SHALIMAR — Okaloosa County is better prepared for disasters with the recent approval of its local hazard mitigation plan.
The plan is a long-term strategy to reduce the community’s vulnerability to natural disasters. It identifies hazards and potential hazards and creates a framework to help community officials make decisions that may ultimately protect lives and property.
Okaloosa County’s Mitigation Plan includes a comprehensive analysis of the county’s and municipalities’ floodplain areas and floodplain management strategies.
The OCMP is approved through the year 2021; however, annual reports are due each year. These annual reports are also used in conjunction with the National Flood Insurance Program Community Rating System, which lowers insurance costs for citizens.
“I commend the effort it takes, especially for our Growth Management Department, as well as other departments and the cities, to proactively support and mitigate these programs,” Okaloosa Commissioner and Chairman Kelly Windes stated in a county media release.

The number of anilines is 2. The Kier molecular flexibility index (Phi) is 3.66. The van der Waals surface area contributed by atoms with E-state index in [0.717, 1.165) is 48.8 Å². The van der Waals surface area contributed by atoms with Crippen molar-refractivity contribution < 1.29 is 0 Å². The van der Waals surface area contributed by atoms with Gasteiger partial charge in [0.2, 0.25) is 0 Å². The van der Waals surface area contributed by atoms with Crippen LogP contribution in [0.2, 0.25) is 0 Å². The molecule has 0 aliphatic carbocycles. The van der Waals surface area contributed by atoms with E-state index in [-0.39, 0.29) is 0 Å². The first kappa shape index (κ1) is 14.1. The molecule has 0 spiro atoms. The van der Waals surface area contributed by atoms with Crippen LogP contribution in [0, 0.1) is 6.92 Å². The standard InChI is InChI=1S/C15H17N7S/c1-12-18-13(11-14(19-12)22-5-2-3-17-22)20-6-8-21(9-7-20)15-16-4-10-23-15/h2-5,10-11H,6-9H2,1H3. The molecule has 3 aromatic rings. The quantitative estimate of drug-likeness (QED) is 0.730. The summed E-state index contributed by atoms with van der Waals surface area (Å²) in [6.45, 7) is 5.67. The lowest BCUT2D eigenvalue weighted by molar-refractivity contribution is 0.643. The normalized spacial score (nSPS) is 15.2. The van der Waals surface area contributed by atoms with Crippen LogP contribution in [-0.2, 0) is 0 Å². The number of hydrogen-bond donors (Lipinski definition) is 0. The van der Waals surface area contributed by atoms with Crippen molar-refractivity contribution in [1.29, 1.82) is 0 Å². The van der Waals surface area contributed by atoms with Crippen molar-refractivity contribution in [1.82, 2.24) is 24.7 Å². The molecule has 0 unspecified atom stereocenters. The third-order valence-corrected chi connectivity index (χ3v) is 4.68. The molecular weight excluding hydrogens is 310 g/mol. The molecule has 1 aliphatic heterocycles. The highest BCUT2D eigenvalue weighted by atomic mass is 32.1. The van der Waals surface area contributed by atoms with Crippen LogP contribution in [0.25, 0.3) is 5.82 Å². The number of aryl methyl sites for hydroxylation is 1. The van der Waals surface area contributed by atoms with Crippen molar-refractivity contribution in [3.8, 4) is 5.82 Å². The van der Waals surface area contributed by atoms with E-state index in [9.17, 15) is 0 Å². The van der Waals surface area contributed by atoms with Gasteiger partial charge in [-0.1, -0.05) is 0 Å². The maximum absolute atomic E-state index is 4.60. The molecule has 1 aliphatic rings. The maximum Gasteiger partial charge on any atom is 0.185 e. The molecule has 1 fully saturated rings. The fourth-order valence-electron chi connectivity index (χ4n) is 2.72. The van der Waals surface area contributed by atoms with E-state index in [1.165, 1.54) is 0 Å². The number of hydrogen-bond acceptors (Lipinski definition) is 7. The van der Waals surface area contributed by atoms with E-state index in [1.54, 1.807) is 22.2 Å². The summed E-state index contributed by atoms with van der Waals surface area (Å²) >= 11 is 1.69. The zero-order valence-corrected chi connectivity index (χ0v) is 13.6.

“These two programs greatly complement each other and benefit all Okaloosa County citizens.”
History shows that the physical, financial and emotional losses caused by disasters can be reduced significantly through hazard mitigation planning. The planning process encourages communities to integrate mitigation with day-to-day decision making regarding land-use planning, floodplain management, site design and other activities.
The Federal Emergency Management Agency reviews and approves state, tribal and local hazard mitigation plans, which are required as a condition for states and communities to receive certain types of disaster assistance, including funding for mitigation projects. State, local and tribal mitigation plans must be approved at least once every five years.